Do we need a boating Bill of Rights?


The time has come for the marine industry as a whole to adopt a consumer’s Bill of Rights. So said the BoatU.S. “Consumer Protection Bureau” in a recent article in the BoatU.S. Magazine distributed to its 600,000 members.

According to BoatU.S., consumer complaints they receive “reflect the lack of vessel-repair laws; gaps in coverage between warranties offered by boatbuilders and engine manufacturers; and reluctance on the part of some builders to address serious customer problems.” 

The article goes on to cite some recent consumer complaints. They range from an unexpectedly high bill for tuning up a generator to a situation where a customer was caught between the boatbuilder and the engine manufacturer, neither willing to provide warranty work the customer allegedly deserved. Moreover, in the latter case, the two manufacturers inaccurately pointed fingers at the dealer for work they claimed fell under the heading of “final preparation and commissioning.” It didn’t.

The article wraps up by reporting that BoatU.S. is developing a boater’s Bill of Rights that the industry will be asked to embrace.

Upon reflection, I’m not convinced a Bill of Rights is needed or worth the effort. That’s not to say manufacturers can’t be butt-heads, thereby creating needless problems for everyone concerned. Like the case cited by BoatU.S. of the customer who purchased a 44-footer purported to hold 600 gallons of fuel. But the twin tanks, labeled to hold 300 gallons each, only held 250 gallons. The boatbuilder’s response: mailed the customer new labels for the tanks that read “250 gallons!"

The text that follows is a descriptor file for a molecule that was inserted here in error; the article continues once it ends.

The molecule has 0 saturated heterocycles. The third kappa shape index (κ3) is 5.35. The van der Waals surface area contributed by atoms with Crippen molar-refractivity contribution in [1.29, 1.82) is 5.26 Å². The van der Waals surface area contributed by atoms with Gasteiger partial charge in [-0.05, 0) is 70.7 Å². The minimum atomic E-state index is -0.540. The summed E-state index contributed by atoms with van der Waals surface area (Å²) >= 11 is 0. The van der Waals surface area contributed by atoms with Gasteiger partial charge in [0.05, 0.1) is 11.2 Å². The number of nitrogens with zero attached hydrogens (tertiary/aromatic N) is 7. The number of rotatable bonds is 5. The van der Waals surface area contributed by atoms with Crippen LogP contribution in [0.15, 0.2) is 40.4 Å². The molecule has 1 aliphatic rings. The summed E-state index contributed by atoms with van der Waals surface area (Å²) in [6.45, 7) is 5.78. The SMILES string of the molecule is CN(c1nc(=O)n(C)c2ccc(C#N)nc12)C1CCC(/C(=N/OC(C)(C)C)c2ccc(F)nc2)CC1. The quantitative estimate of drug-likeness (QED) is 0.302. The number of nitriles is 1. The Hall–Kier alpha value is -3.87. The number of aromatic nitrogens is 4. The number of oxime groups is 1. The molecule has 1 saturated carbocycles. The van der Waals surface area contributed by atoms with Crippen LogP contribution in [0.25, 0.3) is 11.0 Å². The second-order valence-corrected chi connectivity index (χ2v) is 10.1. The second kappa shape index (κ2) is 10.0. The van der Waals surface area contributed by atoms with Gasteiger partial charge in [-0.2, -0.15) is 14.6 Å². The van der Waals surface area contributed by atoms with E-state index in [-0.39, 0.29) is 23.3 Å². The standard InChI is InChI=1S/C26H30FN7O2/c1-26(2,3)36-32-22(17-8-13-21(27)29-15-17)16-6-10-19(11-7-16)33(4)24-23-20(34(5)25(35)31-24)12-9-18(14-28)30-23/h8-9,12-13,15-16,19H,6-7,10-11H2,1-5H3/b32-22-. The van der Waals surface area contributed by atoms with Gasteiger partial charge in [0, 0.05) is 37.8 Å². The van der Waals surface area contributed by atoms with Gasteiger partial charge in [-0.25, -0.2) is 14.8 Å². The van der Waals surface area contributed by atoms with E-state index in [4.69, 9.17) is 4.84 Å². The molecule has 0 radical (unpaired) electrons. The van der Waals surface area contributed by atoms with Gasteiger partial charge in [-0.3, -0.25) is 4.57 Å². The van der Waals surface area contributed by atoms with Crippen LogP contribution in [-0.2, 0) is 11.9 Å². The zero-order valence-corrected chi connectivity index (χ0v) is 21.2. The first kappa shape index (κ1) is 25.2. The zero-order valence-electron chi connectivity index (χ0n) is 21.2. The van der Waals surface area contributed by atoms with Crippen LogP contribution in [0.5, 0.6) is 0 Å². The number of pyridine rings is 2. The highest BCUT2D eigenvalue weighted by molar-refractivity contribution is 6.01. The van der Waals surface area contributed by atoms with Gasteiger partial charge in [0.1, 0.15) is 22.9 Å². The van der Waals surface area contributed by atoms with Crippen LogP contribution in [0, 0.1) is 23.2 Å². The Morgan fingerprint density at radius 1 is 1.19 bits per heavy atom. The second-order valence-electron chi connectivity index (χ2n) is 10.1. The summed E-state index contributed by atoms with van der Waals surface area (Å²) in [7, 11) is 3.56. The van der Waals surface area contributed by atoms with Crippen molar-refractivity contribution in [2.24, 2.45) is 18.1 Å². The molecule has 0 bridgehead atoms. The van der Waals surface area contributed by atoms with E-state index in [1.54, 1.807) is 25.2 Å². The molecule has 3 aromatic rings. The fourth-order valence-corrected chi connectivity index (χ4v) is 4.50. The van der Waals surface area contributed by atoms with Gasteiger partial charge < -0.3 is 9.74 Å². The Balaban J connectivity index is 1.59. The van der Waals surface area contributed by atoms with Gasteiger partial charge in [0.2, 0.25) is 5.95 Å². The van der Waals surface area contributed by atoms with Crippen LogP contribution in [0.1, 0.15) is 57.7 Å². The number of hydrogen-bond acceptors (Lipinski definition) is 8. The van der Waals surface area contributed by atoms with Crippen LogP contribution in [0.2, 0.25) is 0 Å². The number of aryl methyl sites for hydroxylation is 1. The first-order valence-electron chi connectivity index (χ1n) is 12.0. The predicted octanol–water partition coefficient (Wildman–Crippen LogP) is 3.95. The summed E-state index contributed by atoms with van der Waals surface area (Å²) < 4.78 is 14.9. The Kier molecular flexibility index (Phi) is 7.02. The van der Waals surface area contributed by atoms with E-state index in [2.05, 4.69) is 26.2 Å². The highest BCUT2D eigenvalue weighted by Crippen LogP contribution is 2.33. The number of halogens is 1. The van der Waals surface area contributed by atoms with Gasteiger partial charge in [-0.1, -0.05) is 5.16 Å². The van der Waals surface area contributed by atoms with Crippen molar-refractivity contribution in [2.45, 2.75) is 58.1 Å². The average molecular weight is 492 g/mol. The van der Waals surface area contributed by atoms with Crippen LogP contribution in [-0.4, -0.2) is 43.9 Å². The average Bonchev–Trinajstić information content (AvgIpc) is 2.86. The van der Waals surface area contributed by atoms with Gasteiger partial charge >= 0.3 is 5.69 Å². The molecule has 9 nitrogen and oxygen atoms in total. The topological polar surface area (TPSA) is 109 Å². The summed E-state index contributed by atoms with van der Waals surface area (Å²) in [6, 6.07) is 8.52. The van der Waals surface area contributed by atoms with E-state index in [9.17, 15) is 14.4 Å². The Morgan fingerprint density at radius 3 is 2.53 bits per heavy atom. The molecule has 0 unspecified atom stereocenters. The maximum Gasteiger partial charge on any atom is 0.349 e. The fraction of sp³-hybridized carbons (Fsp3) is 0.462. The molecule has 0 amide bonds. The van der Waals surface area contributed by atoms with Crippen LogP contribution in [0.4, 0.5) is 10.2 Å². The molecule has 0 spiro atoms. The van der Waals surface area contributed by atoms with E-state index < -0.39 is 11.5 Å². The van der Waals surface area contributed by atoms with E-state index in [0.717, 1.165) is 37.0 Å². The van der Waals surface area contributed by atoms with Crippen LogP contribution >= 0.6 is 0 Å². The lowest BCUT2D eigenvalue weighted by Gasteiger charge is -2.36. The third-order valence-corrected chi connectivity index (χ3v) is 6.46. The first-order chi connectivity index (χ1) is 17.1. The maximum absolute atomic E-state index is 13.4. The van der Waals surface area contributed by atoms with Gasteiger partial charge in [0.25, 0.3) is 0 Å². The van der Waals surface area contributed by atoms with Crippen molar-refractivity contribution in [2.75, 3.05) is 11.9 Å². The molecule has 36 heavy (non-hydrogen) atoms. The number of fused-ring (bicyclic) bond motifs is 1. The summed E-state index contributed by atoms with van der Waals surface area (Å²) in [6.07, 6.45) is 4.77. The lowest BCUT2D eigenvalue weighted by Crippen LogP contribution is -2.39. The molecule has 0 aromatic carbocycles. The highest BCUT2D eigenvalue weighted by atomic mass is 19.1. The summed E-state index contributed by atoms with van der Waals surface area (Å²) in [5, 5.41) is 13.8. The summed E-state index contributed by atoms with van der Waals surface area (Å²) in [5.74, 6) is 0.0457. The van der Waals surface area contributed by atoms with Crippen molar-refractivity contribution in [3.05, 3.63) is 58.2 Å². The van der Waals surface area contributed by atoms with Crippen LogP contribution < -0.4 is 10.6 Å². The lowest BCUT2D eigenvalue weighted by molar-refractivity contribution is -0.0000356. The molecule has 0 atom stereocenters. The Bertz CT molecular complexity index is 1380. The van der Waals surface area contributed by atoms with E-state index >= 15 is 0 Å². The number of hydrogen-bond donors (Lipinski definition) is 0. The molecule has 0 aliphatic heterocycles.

It’s puzzling that BoatU.S. would promote a Bill of Rights concept at this point in time. After all, the BoatU.S. “Consumer Protection Bureau” was initiated 39 years ago. So why now? BoatU.S. also claims it has an effective Dispute Resolution Program. As for the industry, there has been an unprecedented emphasis on customer care and product quality in recent years through such programs as MRAA’s Dealer Certification and NMMA’s Boat Certification. In addition, studies from the likes of J.D. Power & Associates indicate continuing improvement in customer satisfaction. Many states already have laws on the books applicable to boat repairs. Alaska now has a lemon law and is likely not the last. And, CSI scores are running at an all-time high. 

Most importantly, however, big changes are just ahead that could marginalize any Bill of Rights anyway. For example, the good news is this recession will eliminate some manufacturers and dealers, hopefully those who failed to provide quality products and properly back them. Recession survivors will have to adopt different business models, too, and produce high quality boats and motors if they hope to gain back customers when this is all over.

Another trend is likely to be toward stem-to-stern warranties similar to the auto industry. Dealers will be paid regular “street” rates for warranty service as well as a margin on all parts taken from stock. And, while NMMA currently requires its member’s boats to be NMMA Certified, the next step should be to incorporate into the Certification program specific standards for good customer service by the boatbuilders.


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